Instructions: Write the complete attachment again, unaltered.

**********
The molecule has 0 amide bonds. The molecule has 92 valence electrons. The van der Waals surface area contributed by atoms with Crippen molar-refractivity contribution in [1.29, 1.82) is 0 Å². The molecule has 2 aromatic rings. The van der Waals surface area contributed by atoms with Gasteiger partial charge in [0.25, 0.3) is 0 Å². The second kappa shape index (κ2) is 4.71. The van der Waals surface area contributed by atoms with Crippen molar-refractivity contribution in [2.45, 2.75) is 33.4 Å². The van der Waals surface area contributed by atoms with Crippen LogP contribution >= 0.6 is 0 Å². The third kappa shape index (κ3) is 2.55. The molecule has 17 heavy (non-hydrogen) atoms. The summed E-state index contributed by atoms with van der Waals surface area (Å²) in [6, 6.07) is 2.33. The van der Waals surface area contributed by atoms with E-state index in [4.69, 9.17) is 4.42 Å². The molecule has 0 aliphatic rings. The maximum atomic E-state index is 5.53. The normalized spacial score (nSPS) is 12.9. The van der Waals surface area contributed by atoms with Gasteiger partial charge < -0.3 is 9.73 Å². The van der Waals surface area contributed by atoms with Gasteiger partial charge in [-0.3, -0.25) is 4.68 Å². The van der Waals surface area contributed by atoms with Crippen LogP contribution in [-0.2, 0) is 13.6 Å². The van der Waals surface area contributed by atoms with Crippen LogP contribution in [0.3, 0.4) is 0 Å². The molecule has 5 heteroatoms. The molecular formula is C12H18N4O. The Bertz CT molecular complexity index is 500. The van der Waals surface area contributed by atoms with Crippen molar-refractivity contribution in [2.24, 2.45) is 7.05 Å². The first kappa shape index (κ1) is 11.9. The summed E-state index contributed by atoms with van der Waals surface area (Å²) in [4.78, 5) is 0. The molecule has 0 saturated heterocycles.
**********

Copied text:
The molecule has 0 amide bonds. The molecule has 92 valence electrons. The van der Waals surface area contributed by atoms with Crippen molar-refractivity contribution in [1.29, 1.82) is 0 Å². The molecule has 2 aromatic rings. The van der Waals surface area contributed by atoms with Gasteiger partial charge in [0.25, 0.3) is 0 Å². The second kappa shape index (κ2) is 4.71. The van der Waals surface area contributed by atoms with Crippen molar-refractivity contribution in [2.45, 2.75) is 33.4 Å². The van der Waals surface area contributed by atoms with Crippen LogP contribution >= 0.6 is 0 Å². The third kappa shape index (κ3) is 2.55. The molecule has 17 heavy (non-hydrogen) atoms. The summed E-state index contributed by atoms with van der Waals surface area (Å²) in [6, 6.07) is 2.33. The van der Waals surface area contributed by atoms with E-state index in [4.69, 9.17) is 4.42 Å². The molecule has 0 aliphatic rings. The maximum atomic E-state index is 5.53. The normalized spacial score (nSPS) is 12.9. The van der Waals surface area contributed by atoms with Gasteiger partial charge < -0.3 is 9.73 Å². The van der Waals surface area contributed by atoms with Gasteiger partial charge in [-0.3, -0.25) is 4.68 Å². The van der Waals surface area contributed by atoms with Crippen LogP contribution in [-0.2, 0) is 13.6 Å². The van der Waals surface area contributed by atoms with Crippen LogP contribution in [0.3, 0.4) is 0 Å². The molecule has 5 heteroatoms. The molecular formula is C12H18N4O. The Bertz CT molecular complexity index is 500. The van der Waals surface area contributed by atoms with Crippen molar-refractivity contribution in [2.24, 2.45) is 7.05 Å². The first kappa shape index (κ1) is 11.9. The summed E-state index contributed by atoms with van der Waals surface area (Å²) in [4.78, 5) is 0. The molecule has 0 saturated heterocycles.